Bojack Horseman, Suicide, and Sad, Happy Endings

by thethreepennyguignol

Ever since Bojack Horseman came into being, people have been trying to predict just how it would end. Spoilers ahead, for the final season and finale.

And, you know, since this was a show that dealt so intently with the severe mental health problems, substance abuse, and traumatic past of its leading man, a lot of people thought that it was destined to end one way and one way only: with his death, most likely by suicide. It’s never a theory I’ve particularly liked – given how many of this show’s fanbase struggle with mental illness reflected within this character, to have him end up dead by his own hand seemed like an almost irresponsibly hopeless ending to a show that has, amongst all of its sadness, found a great deal of hope for the grind of recovery and getting better.

Well, I’m pleased to say at least this: the show decided to skip out on this ending, after all that. Bojack doesn’t commit suicide, nor does he die by the show’s final episode; as the last outing concludes (and I sit on my couch lightly dabbing my tears away with the remnants of a packet of crisps and pretending that I’m fine, totally fine), he’s still with us, with the characters we’ve come to know over the course of these last six years. The second-last episode saw him grappling with a near-death experience after overdosing and nearly drowning (and fuck me, if you want an episode to just slam that big red Existential Dread button in your brain, this is the one for you), but he makes it out the other side, alive (at least, in my reading of the show). And you know what? I think it’s the perfect ending.

Because Bojack Horseman has always been about one thing more than anyone else, and that is the legacy of the choices we make and the things we do. Whether it’s the long-lasting impact of Bojack’s family history, his own failure to accept his previous failings, or his self-flagellation in the face of what he percieves as his own lack. It’s hard to tell a story, I think, about someone who has done as many truly awful thing as Bojack Horseman, and to be unforgiving on that awfulness, but still to treat this character with compassion and allow the audience to connect with him in a sympathetic way, but this show, consistently, has understood just how to do that.

And a major part of that has been making Bojack deal with the mistakes he has made in a way that feels as though it has real consequence. For example, in this season, his fledgling relationship with his younger half-sister, Hollyhock, came to an end, when she discovered about his previous indiscretions with women around her age and decided that keeping him in her life just wasn’t good for her anymore; it’s a devastating reveal, but one that feels totally earned, an unflinching acceptance that no matter how much we enjoy spending time with this character, he is still toxic for many people around him.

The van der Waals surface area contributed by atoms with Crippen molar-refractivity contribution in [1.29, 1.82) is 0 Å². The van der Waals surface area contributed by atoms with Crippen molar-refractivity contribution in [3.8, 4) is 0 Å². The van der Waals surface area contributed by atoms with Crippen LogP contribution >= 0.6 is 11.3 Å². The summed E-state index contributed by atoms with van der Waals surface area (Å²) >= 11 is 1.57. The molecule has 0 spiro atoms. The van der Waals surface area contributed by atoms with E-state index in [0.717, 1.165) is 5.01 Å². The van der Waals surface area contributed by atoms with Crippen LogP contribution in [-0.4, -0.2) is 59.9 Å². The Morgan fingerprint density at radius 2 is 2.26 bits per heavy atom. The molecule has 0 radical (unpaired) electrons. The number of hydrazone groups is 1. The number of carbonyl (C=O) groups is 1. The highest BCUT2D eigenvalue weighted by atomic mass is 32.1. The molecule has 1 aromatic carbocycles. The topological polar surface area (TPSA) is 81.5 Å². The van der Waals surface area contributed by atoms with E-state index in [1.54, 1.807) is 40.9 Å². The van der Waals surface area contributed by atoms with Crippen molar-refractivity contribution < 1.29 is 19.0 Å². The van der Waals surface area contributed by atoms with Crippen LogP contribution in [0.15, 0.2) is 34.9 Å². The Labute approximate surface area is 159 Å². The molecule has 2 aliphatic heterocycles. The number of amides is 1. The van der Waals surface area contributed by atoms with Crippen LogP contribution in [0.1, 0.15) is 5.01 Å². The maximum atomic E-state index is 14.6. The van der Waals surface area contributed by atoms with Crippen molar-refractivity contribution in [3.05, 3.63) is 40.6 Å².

Even the relationships that populated the show, many of which were deep and compassionate and caring, have drawn to a close or taken on new shapes by the time it finishes; Diane, his one-time best friend, confronts him about a phone call he left her on the night he nearly died, which put preventing his apparent suicide squarely on her shoulders. She is angry, she is hurt, she is grateful that he is alive, but she can’t get over the pain of what he put her through. Whether things between them are over for good, or just for now, whether his choice was made out of malice or not, it has ripples, and those ripples are out of his control. The show is not interested in making Bojack suffer eternally for his percieved crimes – in fact, by the time we finish here, life seems more comfortable for him than it has been in a long time – but it’s also not interested in diminishing the effect those choices have had on the people around him, either.

And that’s why I love their choice to skip out on the obvious death ending so much. Because it would have provided a finality to all of that legacy. With Bojack dead, he can’t deal with the impact, the good, the bad, the all of it, of everything that he has done and been through. And yes, it’s true that many people who struggle with addiction and mental illness and childhood trauma attempt or commit suicide – it’s not a subject the show has tried to dance around or ignore.

But letting Bojack Horseman live beyond the bounds of his own show feels so much more powerful to me than taking the obvious option of a curtain call with a dead lead. To let him live is to continue to allow him to grapple with the impact of his life choices, instead of deifying him post-life into something that he never was. The ending we get here gives us a chance to appreciate this character in everything that he is and was – all the bad, all the good, and all the propensity for change, and for turning it all around again. Instead of turning him into a tragic figure in his death, they keep him the real one he has been all along. And hell, for a cartoon horse-man, that’s one hell of an achievement, isn’t it?

If you enjoyed this article and want to see more stuff like it, pleaseconsider checking out my other writing on mental illness, and, if you’d like to support my work here on the Guignol, you can do so over on Patreon!

(header image via Collider)